Edited by Jamie (ScienceAid Editor), Taylor (ScienceAid Editor), Doug Collins
An Overview of Muscle
There are three major types of muscle these are outlined in the table below.
Type Information Striated Muscles Also known as skeletal muscles, these are attached to the bones by tendons and are responsible for controlling your physical movements (walking, talking, dancing). These are controlled by the brain and are voluntary (although maintaining posture is subconscious). Smooth Muscles Are found in the walls of organs such as the oesophagus, bronchi and bladder. They are responsible for peristalsis (involuntary relaxation and contractions). These are under the control of the autonomic nervous system and as such are involuntary. Cardiac Muscle This is a specialized muscle that is only found in the heart. They are myogenic so can contract by themselves, the brain only controls the rate of contraction. Cardiac muscles also don't fatigue: the heart can't stop.
Muscles very often have antagonistic pairs, which means two muscles work together. A good example is the iris, when adjusting the pupil size. The most obvious example in striated muscle are the biceps and triceps. When the arm is moved up the bicep contracts and triceps relax. When the arm is extended the reverse is true and the bicep relaxes and the triceps contracts.
Muscles have quite a complicated structure, with a lot of different words to describe all the features. The muscle is made up of muscle fibres, which is itself made up of myofibrils - which consists of actin and myosin proteins.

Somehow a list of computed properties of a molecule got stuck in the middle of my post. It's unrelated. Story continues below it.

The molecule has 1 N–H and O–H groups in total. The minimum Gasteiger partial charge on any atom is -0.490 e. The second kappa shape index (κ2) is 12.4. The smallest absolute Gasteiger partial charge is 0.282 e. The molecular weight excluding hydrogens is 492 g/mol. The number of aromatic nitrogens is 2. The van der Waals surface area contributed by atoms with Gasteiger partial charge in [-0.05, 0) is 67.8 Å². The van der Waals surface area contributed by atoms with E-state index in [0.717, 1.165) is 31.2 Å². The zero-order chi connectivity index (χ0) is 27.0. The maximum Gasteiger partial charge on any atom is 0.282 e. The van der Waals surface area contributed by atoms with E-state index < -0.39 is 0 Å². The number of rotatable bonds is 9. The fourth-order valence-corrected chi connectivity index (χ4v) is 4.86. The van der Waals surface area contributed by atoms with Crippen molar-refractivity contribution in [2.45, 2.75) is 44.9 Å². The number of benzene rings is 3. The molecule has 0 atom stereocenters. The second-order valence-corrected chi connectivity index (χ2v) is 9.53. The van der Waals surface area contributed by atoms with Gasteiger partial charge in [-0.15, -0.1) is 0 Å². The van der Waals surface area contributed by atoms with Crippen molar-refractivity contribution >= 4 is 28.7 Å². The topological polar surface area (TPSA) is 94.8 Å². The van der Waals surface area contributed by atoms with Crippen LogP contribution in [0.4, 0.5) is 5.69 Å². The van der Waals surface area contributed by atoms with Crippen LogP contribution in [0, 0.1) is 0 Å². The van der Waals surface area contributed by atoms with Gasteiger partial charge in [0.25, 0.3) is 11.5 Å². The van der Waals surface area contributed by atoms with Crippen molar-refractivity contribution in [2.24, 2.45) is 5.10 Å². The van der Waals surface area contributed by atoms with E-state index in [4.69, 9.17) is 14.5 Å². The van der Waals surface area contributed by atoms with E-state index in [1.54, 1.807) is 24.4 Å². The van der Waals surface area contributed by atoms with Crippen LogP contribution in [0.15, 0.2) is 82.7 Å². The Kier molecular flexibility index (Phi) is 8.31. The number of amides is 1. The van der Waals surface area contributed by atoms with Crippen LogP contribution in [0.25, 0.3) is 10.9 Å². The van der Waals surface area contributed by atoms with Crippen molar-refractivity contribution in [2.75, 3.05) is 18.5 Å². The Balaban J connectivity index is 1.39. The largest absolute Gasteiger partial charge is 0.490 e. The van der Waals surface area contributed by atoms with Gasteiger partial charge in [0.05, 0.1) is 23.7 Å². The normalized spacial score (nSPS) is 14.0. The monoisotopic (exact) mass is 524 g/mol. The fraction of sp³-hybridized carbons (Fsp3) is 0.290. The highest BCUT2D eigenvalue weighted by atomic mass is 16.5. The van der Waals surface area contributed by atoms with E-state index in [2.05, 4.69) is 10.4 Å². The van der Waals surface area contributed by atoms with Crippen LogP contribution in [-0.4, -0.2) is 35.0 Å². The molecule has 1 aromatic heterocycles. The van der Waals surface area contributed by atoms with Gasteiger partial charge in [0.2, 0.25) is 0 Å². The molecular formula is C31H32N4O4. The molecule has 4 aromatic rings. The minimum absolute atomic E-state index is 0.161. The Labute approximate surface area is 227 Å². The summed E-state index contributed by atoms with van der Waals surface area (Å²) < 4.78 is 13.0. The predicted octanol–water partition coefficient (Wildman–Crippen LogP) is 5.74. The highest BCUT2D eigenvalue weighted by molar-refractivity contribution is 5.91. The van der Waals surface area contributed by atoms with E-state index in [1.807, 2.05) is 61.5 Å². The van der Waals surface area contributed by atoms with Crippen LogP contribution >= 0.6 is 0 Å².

The sarcomere is a short length of muscle fibre. It has characteristic banding patterns produced by the actin and myosin, depending on what state it's in.
The uppermost pair of diagrams shows the banding that occurs in the sarcomere. The M line is where the thick filaments join and is in the centre of the sarcomere. The Z lines are where the thin filaments are joined and marks the ends of the sarcomere. There are several bands. The dark band spans from the edges of either dark area. In the centre of it, is a lighter area known as the H zone (from Helle, the German for light). Then at the extremities of the sarcomere are the light bands.
The black and white diagram below, shows how the bands occurs as a result of overlapping of filaments. The dark bands are the result of the overlap of actin and myosin. When the sarcomere contracts there is a larger dark band because the actin is moved closer to the centre and more overlap occurs.
A muscle contraction begins with a nervous impulse. The impulse arrives at a neuromuscular junction, and the impulse travels as if leaving a synapse. The acetylcholine binds to the sarcoplasmic reticulum and makes it more permeable to calcium ions.
The calcium binds to a molecule called troponin which is on the actin (step 1 on diagram). This changes its shape so that it will displace tropomyosin (step 2), which leaves the binding site free. The myosin head can now bind with the binding site (step 3) and form a cross bridge. The head pulls backwards which moves the actin along a tiny bit. Now an ATP molecule is used to detach the myosin head and the myosin is said to be 're-cocked': able to bind further along to continue t moving the filaments.
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Categories : Humans
Recent edits by: Taylor (ScienceAid Editor), Jamie (ScienceAid Editor)